Ryan Reynolds IS Detective Pikachu
We all knew Ryan Reynolds was voicing Detective Pikachu — it’s half the reason you went to the theater to see the movie. But the real twist at the end of the first live-action Pokemon movie is that Ryan Reynolds was actually Detective Pikachu. With Tim’s father trapped inside Detective Pikachu’s body, we find out at the end of the film that his father is also played by Reynolds, a heartwarmingly charming reason that Detective Pikachu spoke the way he did. – Terri Schwartz
Marvel Settles Who Would Win in a Fight: Hulk or Thing?
Marvel Comics fans have long debated who would win in a fight: the Incredible Hulk or the Blue-Eyed, Ever-Lovin’ Thing? And in Fantastic Four #13 by writer Dan Slott and artist Sean Izaakse we were finally given the definitive answer. Obviously the Hulk is stronger, but as the issue demonstrates, that’s different from being a good fighter. Thanks to Ben’s determination and an emotional pep talk from his wife Alicia Masters, he was able to land a punch so devastating that it shattered the rocky skin along his arm and knocked the Hulk out cold. As Alicia points out, winning a fight isn’t about brains or brawn — it’s about heart. And in the Marvel Universe, no one has more heart than Ben Grimm. – Joshua Yehl
Daenerys Finally Goes Full Targaryen on Game of Thrones
At this point, most of the discourse surrounding Game of Thrones’ final season involves fan disappointment and the show’s failure to stick the landing. But whether or not you feel the series earned its big moment in “The Bells,” there’s little denying that Daenerys’ tragic downfall from heroic liberator to bloodthirsty tyrant hit like a ton of bricks falling from the Red Keep. After spending the better part of a decade waiting for Dany to save Westeros, she instead became the greatest threat to its survival. – Jesse Schedeen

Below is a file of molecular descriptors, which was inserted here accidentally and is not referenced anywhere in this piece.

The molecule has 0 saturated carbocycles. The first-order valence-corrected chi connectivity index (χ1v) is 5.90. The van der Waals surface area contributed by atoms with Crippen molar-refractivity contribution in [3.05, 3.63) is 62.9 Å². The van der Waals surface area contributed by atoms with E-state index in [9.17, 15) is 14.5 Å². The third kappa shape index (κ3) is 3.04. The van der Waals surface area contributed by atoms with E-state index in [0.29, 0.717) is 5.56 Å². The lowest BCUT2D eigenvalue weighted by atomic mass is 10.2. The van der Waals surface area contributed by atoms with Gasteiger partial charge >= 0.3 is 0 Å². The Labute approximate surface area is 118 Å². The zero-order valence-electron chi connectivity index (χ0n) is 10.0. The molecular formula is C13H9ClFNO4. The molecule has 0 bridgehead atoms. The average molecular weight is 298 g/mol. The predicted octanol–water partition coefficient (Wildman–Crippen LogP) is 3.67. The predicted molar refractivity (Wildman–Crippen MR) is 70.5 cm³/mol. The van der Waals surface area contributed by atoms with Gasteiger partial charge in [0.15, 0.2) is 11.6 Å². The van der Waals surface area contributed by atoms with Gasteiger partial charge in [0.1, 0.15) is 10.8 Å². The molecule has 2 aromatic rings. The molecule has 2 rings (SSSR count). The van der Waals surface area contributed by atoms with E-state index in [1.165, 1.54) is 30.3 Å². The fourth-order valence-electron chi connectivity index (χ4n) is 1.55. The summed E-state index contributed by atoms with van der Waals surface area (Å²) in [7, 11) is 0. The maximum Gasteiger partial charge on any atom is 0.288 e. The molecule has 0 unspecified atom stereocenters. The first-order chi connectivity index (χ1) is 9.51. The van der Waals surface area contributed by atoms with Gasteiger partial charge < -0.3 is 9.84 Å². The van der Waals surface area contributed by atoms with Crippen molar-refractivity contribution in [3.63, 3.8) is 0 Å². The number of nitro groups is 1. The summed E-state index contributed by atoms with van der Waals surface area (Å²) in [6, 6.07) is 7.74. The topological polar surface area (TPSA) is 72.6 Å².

House of X’s Game-Changing X-Men Reveal
In the buildup to the twin X-Men comics House of X and Powers of X, Marvel Comics teased a scene between Charles Xavier and Moira MacTaggert, one they dubbed, “the most important scene in the history of the X-Men.” House of X #2’s big reveal actually lived up that hype. By revealing Moira to be a mutant with the power to reincarnate and relive her life over and over, Marvel laid the groundwork for a fundamental overhaul of X-Men continuity. We’re still learning what exactly has changed with X-Men history, but this twist set in motion a much grander and more unpredictable future for the franchise. – Jesse Schedeen
Once Upon a Time in Hollywood Changes the Past
Going into Quentin Tarantino’s Once Upon a Time in Hollywood, many knew Tarantino’s trip down memory lane to the “Golden Age of Hollywood” would involve the infamous Manson murders, especially since Margot Robbie was playing real-life Manson murder victim Sharon Tate. That made it quite the surprise when the movie ended with a history-changing twist in the spirit of Inglourious Basterds: Rick Dalton (Leonardo DiCaprio) and Cliff Booth (Brad Pitt) actually prevent all the murders, in doing so stopping the horrible event that changed Hollywood as we know it. In this case, it was very nice to have a happy ending. – Terri Schwartz
What Is in the Basement in Parasite?
The first act of Bong Joon-ho’s 2019 opus is already tense enough, but in a way that you can’t quite put your finger on. Maybe you’re worried about the family of lovable grifters getting caught in their scheming? No, that’s not it. Perhaps you’re concerned about the mother’s mental health? No… she seems fine? It isn’t until the housekeeper makes an unexpected return and reveals an absolutely bonkers plot involving her secret husband and bunker beneath the familial home that your sense of dread is dialed all the way up. What exactly is happening in this house? Just how much trouble is our new favorite family in? Suddenly, your heart is racing as fast as your mind as you struggle to keep up the breakneck pace of twists and turns that Parasite throws at you over the remaining hour or so. I can’t say for certain, but I’m fairly positive I held my breath for at least 45 minutes. What an absolute banger of a twist in what wound up being my favorite movie of the year. – Zach Ryan
Ash Ketchum Finally Becomes Pokemon League Champion
Ash Ketchum seemed like he was forever trapped in a state of arrested development where he never aged or improved enough to actually win a Pokemon League Championship, but after 22 years he finally pulled it off in the 139th episode of the Pokemon Sun and Moon anime series and earned the coveted title of Pokemon Master. More specifically, Ash won the Alola League’s Manalo Conference by using his Dusk-Form Lycanroc to beat his rival Gladion’s Midnight-Form Lycanroc. It was a long time coming but it showed that perseverance and dedication truly do pay off, and a whole generation of kids who grew up watching Pokemon erupted in celebration for the kid from Pallet Town. – Joshua Yehl